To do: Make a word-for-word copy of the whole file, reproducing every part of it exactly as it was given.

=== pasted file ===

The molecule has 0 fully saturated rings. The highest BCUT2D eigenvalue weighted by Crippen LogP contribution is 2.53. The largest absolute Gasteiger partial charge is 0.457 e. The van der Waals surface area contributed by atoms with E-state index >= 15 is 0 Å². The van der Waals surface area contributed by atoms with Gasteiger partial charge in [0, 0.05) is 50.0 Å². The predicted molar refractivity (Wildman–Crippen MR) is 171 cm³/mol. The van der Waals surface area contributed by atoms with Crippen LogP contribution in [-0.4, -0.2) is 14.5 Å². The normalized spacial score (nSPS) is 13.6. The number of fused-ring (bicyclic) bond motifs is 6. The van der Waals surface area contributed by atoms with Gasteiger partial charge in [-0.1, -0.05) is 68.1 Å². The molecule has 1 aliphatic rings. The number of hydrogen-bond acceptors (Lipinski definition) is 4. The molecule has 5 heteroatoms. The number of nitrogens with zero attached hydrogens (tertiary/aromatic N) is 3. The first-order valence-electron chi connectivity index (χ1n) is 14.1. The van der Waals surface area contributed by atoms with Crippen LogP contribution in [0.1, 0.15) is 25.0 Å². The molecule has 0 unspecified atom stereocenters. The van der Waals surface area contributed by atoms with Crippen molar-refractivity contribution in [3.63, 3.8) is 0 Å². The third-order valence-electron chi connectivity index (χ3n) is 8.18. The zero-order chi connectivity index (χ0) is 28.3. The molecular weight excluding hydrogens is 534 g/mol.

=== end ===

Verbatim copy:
The molecule has 0 fully saturated rings. The highest BCUT2D eigenvalue weighted by Crippen LogP contribution is 2.53. The largest absolute Gasteiger partial charge is 0.457 e. The van der Waals surface area contributed by atoms with E-state index >= 15 is 0 Å². The van der Waals surface area contributed by atoms with Gasteiger partial charge in [0, 0.05) is 50.0 Å². The predicted molar refractivity (Wildman–Crippen MR) is 171 cm³/mol. The van der Waals surface area contributed by atoms with Crippen LogP contribution in [-0.4, -0.2) is 14.5 Å². The normalized spacial score (nSPS) is 13.6. The number of fused-ring (bicyclic) bond motifs is 6. The van der Waals surface area contributed by atoms with Gasteiger partial charge in [-0.1, -0.05) is 68.1 Å². The molecule has 1 aliphatic rings. The number of hydrogen-bond acceptors (Lipinski definition) is 4. The molecule has 5 heteroatoms. The number of nitrogens with zero attached hydrogens (tertiary/aromatic N) is 3. The first-order valence-electron chi connectivity index (χ1n) is 14.1. The van der Waals surface area contributed by atoms with Crippen LogP contribution in [0.1, 0.15) is 25.0 Å². The molecule has 0 unspecified atom stereocenters. The van der Waals surface area contributed by atoms with Crippen molar-refractivity contribution in [3.63, 3.8) is 0 Å². The third-order valence-electron chi connectivity index (χ3n) is 8.18. The zero-order chi connectivity index (χ0) is 28.3. The molecular weight excluding hydrogens is 534 g/mol.